Lori Arpin sees them riding by constantly near her Hangman Valley home.
“We have so many bicyclists going by – like flocks,” said Arpin, who likes to ride a bike herself. “Every day.”
Kathy Chase has seen something similar flowing uphill past her home on Spokane’s South Adams Street over the past couple of years – even during winter, she said. And the number of people turning out for community bicycling events is growing.
It all adds up to a strong – if non-scientific – impression among bicycling enthusiasts: Spokane is inching its way toward becoming more of a “bike city.”
“The more people do it and the more people talk about it, the more Spokane will embrace it,” said Betsy Lawrence, an English instructor at Spokane Community College who has begun riding to work frequently.
At Spokane’s second SpokeFest on Sunday, turnout topped 1,600, compared with about 1,200 last year. During the first two years of the city’s Bike to Work Week, participation has risen from 952 to 1,472, and organizers hope to attract 1,700 riders in 2010.
Meanwhile, the city has adopted a master plan for biking, with ambitious goals – though no funding – for a citywide network of bike paths and trails. In June, the city brought a new bike and pedestrian coordinator on board.
That coordinator, Grant Wencel, says Spokane is at the point where good planning and good intentions could start turning into practical, on-the-ground changes for bicyclists.
“I like to think there’s … opportunity to get where we want to be,” Wencel said.
Among the projects he is spearheading is a count of bicyclists at key intersections, an effort to quantify the number of bikers in town.
Wencel is also busy writing grant proposals and seeking federal stimulus money for projects that might help create more bike lanes, paths and other facilities.
And some projects are under way, or soon will be. A $2.3 million project to build a paved bike and pedestrian portion of the Fish Lake Trail – funded with federal stimulus dollars and state money – is set to be completed this year. And a $699,000 project to add bike lanes in a 3-mile loop around downtown should begin next year, Wencel said.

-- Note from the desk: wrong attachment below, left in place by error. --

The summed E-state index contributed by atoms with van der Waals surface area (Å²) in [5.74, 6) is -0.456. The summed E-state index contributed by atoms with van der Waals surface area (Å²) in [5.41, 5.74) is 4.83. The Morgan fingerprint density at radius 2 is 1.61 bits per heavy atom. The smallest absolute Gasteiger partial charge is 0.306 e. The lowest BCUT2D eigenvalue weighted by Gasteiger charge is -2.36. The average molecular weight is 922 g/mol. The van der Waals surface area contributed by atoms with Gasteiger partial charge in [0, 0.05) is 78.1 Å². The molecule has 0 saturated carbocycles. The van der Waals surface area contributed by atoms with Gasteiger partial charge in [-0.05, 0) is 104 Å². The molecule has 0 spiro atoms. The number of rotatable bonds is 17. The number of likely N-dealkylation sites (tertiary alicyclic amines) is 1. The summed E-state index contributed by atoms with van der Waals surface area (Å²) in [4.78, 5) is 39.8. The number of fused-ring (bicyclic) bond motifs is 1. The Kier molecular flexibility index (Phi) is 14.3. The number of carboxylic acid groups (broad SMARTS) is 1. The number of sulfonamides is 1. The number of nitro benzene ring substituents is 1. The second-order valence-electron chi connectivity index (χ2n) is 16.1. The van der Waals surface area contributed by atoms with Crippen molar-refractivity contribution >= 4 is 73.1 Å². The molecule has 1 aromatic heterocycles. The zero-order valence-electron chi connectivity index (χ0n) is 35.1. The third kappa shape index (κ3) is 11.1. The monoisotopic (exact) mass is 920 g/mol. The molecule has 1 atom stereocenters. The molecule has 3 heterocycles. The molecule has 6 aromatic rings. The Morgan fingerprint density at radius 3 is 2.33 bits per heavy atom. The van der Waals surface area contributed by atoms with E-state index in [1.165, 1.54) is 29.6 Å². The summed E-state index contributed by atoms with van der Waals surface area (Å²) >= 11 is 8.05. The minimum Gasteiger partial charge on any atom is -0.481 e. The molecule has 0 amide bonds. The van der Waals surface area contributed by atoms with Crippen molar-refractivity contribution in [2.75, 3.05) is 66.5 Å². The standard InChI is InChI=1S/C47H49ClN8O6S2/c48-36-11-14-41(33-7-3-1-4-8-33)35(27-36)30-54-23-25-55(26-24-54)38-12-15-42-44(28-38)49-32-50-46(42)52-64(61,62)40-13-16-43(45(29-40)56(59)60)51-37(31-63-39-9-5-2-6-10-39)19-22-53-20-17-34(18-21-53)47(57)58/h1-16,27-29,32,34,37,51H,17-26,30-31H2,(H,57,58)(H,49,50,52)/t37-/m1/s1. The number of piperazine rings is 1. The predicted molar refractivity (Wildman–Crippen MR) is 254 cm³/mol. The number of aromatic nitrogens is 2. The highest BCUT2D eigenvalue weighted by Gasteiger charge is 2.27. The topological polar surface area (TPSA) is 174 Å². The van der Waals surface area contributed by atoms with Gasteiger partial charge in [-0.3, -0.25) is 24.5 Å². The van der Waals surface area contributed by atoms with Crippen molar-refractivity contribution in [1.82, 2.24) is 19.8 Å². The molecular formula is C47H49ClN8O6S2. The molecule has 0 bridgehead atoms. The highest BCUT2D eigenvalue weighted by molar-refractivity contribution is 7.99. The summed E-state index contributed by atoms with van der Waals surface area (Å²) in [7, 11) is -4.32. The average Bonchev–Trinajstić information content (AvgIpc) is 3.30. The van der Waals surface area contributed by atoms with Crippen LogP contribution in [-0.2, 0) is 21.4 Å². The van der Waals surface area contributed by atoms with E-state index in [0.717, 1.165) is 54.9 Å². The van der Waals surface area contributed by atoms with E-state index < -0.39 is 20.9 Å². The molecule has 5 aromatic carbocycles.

Bike enthusiasts point to a wide range of reasons they support two-wheeled travel: it’s good exercise, eliminates pollution, saves money on gas, and eases traffic congestion. Bill Bender, a member of the city’s Bicycle Advisory Board and organizer of SpokeFest, said the event is intended to draw cyclists at all levels of ability and fitness, and to encourage them to find ways to fit cycling into their lives.
A longtime cyclist who rides 20 miles most mornings before riding to work as a neurologist, Bender says he’s comfortable riding around Spokane.
“It’s great for me,” he said. “I feel perfectly comfortable riding on streets with traffic and amongst cars.”
But he says he knows that other cyclists are less easy with that.
Arpin, a 53-year-old teacher at Cataldo Catholic School, rides regularly for exercise with her husband, Greg. They’ve gotten more serious about it in the past three years, and spend a lot of time riding around neighborhoods in the city.
Arpin says she’s not always comfortable driving in the midst of downtown traffic and would like to see more bike lanes to make travel around the city easier. She gives Spokane a middling grade on bike-friendliness.
“It’s OK,” she said. “I think we could use some more” bike lanes.
Lawrence said that since she started riding her bike from her South Hill home to work at SCC – and all over town for other reasons – she’s made it a priority to figure out the best routes, avoiding busy streets where bikes aren’t common.
“I think most drivers are very nice and very careful,” she said. “Sometimes, they’re not.”
She said she’s come to enjoy her bike ride to work much more than driving. Her route takes her onto the Centennial Trail, where she can see the river and wildlife.
“It just feels good to not have to drive,” she said.
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